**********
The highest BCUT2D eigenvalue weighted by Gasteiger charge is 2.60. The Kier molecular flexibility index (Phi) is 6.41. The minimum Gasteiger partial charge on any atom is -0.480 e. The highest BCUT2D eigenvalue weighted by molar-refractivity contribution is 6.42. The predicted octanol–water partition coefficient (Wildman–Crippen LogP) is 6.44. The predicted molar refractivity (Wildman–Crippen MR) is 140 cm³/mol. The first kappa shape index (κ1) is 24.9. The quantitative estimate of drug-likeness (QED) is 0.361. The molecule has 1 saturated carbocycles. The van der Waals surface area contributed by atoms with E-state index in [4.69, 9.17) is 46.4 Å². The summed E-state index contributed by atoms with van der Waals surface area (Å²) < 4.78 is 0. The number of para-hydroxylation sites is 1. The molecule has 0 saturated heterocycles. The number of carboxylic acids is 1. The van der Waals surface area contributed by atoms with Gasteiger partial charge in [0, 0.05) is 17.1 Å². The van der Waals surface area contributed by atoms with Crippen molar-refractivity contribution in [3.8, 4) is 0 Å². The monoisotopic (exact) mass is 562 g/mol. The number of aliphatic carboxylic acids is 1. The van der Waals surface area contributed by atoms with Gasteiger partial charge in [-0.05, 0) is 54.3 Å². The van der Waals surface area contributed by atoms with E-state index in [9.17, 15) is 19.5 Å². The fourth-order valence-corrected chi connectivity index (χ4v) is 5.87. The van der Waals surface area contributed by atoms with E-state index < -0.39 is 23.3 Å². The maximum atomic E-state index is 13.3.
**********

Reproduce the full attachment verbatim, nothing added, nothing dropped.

The highest BCUT2D eigenvalue weighted by Gasteiger charge is 2.60. The Kier molecular flexibility index (Phi) is 6.41. The minimum Gasteiger partial charge on any atom is -0.480 e. The highest BCUT2D eigenvalue weighted by molar-refractivity contribution is 6.42. The predicted octanol–water partition coefficient (Wildman–Crippen LogP) is 6.44. The predicted molar refractivity (Wildman–Crippen MR) is 140 cm³/mol. The first kappa shape index (κ1) is 24.9. The quantitative estimate of drug-likeness (QED) is 0.361. The molecule has 1 saturated carbocycles. The van der Waals surface area contributed by atoms with E-state index in [4.69, 9.17) is 46.4 Å². The summed E-state index contributed by atoms with van der Waals surface area (Å²) < 4.78 is 0. The number of para-hydroxylation sites is 1. The molecule has 0 saturated heterocycles. The number of carboxylic acids is 1. The van der Waals surface area contributed by atoms with Gasteiger partial charge in [0, 0.05) is 17.1 Å². The van der Waals surface area contributed by atoms with Crippen molar-refractivity contribution in [3.8, 4) is 0 Å². The monoisotopic (exact) mass is 562 g/mol. The number of aliphatic carboxylic acids is 1. The van der Waals surface area contributed by atoms with Gasteiger partial charge in [-0.05, 0) is 54.3 Å². The van der Waals surface area contributed by atoms with E-state index in [9.17, 15) is 19.5 Å². The fourth-order valence-corrected chi connectivity index (χ4v) is 5.87. The van der Waals surface area contributed by atoms with E-state index < -0.39 is 23.3 Å². The maximum atomic E-state index is 13.3.